Hamlet: Something rotten in the state of reality

From the moment performer and electro-muso Julia*n Meding entered in his/her wolf mask I knew I was just going to love this show. In his/her (we’ll just use the masculine from here because Hamlet) walk-on physicality, Meding embodied that mask in such a way that I felt instantly connected. It had an immediately captivating, paradoxical ethereal viscerality.

But, this confessional monologue of self-exposing personal stories and philosophical musings is not Men-In-Tights, and while I was engaged throughout, other people left the auditorium.

It is contemporary performance art, using spoken text (in German with English subtitles), electropunk music, projection and stage lighting. Director and writer Boris Nikitin has sublimely integrated all of these theatrical elements to make a tender and extraordinary piece of theatre.

10.00 a.m. ‘To be’, 2.00 p.m. ‘Not to Be?’: is a co-existence of the two possible? asks Meding as Hamlet, searching for the possibility of being both alive and dead at the same time; mad and sane in the navigation of lived reality? For Hamlet it is the sense of being out of sync with the time that creates this decentredness from ‘reality’. He knows something is rotten in the state of reality, but all around the State is stating society is well and all is fine, and therefore he, Hamlet, is and has the problem: he is the crazy one. (The show surely asks: what is sanity in a crazy, rotten, mad society?) Of course, he is unstable. His father’s death, his mother’s hot marriage to his uncle, a visitation on the parapets of the castle by the ghost of his – he discovers – murdered father seeking revenge. That’s all pretty destabilizing stuff! And, not being a man of action, but a scholar, and a bit of an amateur actor, this calling to action brings on issues and questions surrounding agency, potency and power in the face of State power. And calls on us to interrogate our own individual sense of potency and power.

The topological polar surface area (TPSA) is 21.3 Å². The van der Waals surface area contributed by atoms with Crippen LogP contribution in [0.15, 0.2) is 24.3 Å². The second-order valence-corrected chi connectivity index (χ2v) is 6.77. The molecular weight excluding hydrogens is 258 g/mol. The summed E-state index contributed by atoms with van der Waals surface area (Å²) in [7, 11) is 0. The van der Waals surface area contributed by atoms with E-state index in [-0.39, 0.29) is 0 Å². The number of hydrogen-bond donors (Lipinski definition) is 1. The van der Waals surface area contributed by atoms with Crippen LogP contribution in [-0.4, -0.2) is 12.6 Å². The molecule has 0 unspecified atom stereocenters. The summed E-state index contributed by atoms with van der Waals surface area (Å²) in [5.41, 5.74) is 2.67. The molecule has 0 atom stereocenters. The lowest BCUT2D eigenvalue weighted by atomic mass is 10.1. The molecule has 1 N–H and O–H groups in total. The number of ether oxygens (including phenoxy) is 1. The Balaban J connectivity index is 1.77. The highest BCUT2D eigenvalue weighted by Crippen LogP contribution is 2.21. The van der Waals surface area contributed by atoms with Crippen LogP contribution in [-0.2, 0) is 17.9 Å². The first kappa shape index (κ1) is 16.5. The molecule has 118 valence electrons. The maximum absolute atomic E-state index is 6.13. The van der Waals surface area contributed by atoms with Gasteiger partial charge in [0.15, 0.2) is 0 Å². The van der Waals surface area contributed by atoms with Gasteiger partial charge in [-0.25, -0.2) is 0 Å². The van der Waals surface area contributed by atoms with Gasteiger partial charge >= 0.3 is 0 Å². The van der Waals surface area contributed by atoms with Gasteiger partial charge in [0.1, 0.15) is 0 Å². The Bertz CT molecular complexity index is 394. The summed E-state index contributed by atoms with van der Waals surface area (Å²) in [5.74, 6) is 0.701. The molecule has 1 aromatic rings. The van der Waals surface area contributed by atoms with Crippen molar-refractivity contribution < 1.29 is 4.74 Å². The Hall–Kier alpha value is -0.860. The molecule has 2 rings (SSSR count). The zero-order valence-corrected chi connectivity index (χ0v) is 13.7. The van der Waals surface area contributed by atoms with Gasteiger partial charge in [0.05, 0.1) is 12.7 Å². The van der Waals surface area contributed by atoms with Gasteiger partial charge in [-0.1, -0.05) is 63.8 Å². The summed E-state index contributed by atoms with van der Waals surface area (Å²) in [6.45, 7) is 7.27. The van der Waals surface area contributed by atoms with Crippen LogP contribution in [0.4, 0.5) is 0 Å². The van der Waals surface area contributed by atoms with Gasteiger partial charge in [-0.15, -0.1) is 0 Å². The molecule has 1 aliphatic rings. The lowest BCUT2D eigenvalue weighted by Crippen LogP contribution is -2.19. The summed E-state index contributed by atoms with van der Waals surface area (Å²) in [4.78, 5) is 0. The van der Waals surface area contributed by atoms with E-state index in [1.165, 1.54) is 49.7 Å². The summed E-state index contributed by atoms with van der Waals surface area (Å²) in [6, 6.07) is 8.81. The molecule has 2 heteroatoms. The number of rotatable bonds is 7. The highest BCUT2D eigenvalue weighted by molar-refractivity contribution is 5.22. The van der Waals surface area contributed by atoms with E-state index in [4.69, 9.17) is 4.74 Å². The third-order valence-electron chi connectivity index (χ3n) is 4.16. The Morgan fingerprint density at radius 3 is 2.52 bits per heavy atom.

Hamlet strategizes by playing the fool. Meding tells us that he finds his power in the gaze – gazing acutely at instances of ‘reality’ and, as both individual ‘self’ and ‘actor’, of being embodied by, and in, the gaze of the Other, which, of course, includes that of us, the audience.

In the context of the use of metatheatre throughout, the actor then gets to insist on us, audience and actor, finding “solidarity”. There are no secrets. This in itself is quite a radical demand: warm bodies together in the theatre space building a communion of empathy and compassion in our common humanity.

Hamlet is brilliantly theatrically conceived as an intensely personal, heart-breaking, intimate, riveting revolt.

Hamlet’s run at the National Arts Festival is over but it is set to travel in South Africa. Keep a look out.


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